House members will be able to vote by proxy until the end of September, Speaker Nancy Pelosi (D., Calif.) announced today, citing the COVID-19 pandemic even as cases, hospitalizations, and deaths continue to trend downward.
Proxy voting, which means that one member of the House can cast a vote on behalf on an absent member, started in May 2020, and Pelosi has extended it multiple times, citing "the public health emergency due to the novel coronavirus." The proxy-voting period would have ended Aug. 12 had Pelosi not extended it to Sept. 26.
The pandemic did not stop Democratic users of the proxy-voting system from racking up travel expenses for their reelection campaigns. Pelosi's fellow California Democrat, Rep. Eric Swalwell, last year voted by proxy 141 times while spending $45,000 at luxury hotels. Hawaii Democratic representative Kai Kahele voted in-person only 5 times between January and April, proxy-voting 120 times. Kansas Democratic representative Sharice Davids cited "the ongoing public health emergency" to justify skipping in-person voting as she stayed in $1,000-per-night hotels for fundraisers.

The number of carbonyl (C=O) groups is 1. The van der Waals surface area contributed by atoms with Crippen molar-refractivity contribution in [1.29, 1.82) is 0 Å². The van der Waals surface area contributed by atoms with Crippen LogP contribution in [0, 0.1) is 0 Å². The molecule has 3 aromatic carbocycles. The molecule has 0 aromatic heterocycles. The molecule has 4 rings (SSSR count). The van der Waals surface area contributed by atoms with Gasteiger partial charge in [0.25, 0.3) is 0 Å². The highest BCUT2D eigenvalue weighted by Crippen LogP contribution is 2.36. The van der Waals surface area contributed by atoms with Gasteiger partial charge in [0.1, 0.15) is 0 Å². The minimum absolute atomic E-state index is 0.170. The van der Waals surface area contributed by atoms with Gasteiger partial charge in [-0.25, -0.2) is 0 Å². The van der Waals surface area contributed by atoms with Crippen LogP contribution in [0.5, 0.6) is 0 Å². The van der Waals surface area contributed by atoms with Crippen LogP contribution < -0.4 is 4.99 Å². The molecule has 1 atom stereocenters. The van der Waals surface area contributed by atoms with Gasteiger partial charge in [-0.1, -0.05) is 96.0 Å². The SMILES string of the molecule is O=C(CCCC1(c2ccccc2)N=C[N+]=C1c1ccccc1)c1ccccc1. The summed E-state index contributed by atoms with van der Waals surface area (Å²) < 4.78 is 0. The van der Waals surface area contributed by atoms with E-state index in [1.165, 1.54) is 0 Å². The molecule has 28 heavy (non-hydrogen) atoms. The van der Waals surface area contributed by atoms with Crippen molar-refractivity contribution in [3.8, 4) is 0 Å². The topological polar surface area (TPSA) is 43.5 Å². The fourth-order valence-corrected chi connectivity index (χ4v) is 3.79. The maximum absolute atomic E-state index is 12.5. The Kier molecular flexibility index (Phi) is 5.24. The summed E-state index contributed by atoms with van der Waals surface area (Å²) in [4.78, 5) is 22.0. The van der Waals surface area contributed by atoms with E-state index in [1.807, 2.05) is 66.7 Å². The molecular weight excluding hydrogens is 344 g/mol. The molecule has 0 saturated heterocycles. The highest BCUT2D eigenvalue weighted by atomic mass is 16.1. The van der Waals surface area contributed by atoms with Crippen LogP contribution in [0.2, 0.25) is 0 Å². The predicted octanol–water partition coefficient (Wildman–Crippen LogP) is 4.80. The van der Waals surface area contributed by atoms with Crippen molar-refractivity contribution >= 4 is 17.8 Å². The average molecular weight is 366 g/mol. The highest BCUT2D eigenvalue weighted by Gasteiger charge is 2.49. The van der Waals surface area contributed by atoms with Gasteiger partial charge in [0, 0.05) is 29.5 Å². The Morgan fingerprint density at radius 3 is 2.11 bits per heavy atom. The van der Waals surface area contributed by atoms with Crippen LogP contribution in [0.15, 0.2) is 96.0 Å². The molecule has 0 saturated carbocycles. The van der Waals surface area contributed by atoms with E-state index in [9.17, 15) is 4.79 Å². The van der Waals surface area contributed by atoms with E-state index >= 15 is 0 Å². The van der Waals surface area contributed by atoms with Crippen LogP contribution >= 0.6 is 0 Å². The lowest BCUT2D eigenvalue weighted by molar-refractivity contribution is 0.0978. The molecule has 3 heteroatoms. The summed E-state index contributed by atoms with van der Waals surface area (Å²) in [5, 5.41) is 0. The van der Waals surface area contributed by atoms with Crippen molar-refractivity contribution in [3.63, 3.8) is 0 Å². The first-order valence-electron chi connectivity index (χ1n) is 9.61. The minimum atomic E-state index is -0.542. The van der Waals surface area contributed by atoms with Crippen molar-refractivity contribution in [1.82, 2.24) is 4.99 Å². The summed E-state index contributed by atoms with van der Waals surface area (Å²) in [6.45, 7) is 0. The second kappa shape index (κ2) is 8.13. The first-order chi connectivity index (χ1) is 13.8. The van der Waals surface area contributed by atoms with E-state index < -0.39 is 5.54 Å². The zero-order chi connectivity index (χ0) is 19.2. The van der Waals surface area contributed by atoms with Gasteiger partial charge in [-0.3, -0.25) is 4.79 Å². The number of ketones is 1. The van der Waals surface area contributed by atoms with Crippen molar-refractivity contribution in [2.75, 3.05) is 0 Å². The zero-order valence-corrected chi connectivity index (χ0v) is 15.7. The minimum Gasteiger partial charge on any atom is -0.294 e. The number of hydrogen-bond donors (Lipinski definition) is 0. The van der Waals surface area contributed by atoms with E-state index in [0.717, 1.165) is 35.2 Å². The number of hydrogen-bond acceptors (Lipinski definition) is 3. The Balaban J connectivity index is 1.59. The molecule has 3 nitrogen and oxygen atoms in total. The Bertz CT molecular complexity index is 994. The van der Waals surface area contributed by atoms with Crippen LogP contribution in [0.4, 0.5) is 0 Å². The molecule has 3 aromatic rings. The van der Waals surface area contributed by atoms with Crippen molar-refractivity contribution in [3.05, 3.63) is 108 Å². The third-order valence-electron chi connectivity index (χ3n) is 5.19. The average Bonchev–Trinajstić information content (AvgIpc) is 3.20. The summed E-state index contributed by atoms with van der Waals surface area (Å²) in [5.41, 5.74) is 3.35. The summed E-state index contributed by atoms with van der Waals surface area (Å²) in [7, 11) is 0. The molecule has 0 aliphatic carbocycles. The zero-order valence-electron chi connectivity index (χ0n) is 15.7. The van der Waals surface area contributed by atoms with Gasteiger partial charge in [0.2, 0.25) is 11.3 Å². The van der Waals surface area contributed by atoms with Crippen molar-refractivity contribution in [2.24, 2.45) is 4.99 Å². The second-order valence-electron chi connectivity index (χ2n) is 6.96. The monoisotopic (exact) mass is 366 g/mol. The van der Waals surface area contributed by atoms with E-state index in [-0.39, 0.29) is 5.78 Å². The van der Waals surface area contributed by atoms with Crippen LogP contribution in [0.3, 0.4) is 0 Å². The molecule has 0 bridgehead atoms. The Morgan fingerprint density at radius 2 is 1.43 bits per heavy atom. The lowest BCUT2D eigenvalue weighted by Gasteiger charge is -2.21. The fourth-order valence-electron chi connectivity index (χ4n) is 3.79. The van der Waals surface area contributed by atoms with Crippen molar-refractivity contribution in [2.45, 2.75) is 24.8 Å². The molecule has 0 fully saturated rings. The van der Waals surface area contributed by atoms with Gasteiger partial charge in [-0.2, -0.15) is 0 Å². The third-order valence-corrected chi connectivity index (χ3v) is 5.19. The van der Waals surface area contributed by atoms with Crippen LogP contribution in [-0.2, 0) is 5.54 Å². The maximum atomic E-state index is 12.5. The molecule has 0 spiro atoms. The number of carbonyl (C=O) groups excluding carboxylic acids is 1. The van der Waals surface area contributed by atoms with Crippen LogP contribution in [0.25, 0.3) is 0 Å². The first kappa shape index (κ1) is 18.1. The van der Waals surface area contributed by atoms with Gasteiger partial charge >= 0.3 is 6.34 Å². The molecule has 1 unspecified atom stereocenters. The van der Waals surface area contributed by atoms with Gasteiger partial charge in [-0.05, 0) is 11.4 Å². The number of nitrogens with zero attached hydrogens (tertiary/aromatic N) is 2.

The Senate has required in-person voting throughout the pandemic. Senate Democrats last week threw out COVID safety protocols to ensure the passage of the Inflation Reduction Act.
House Minority Leader Kevin McCarthy (R., Calif.) has promised to end proxy voting if Republicans win control of the House in November. McCarthy said in a statement last year that proxy voting is unconstitutional.
"Although the Constitution allows Congress to write its own rules, those rules cannot violate the Constitution itself, including the requirement to actually assemble in person," McCarthy said.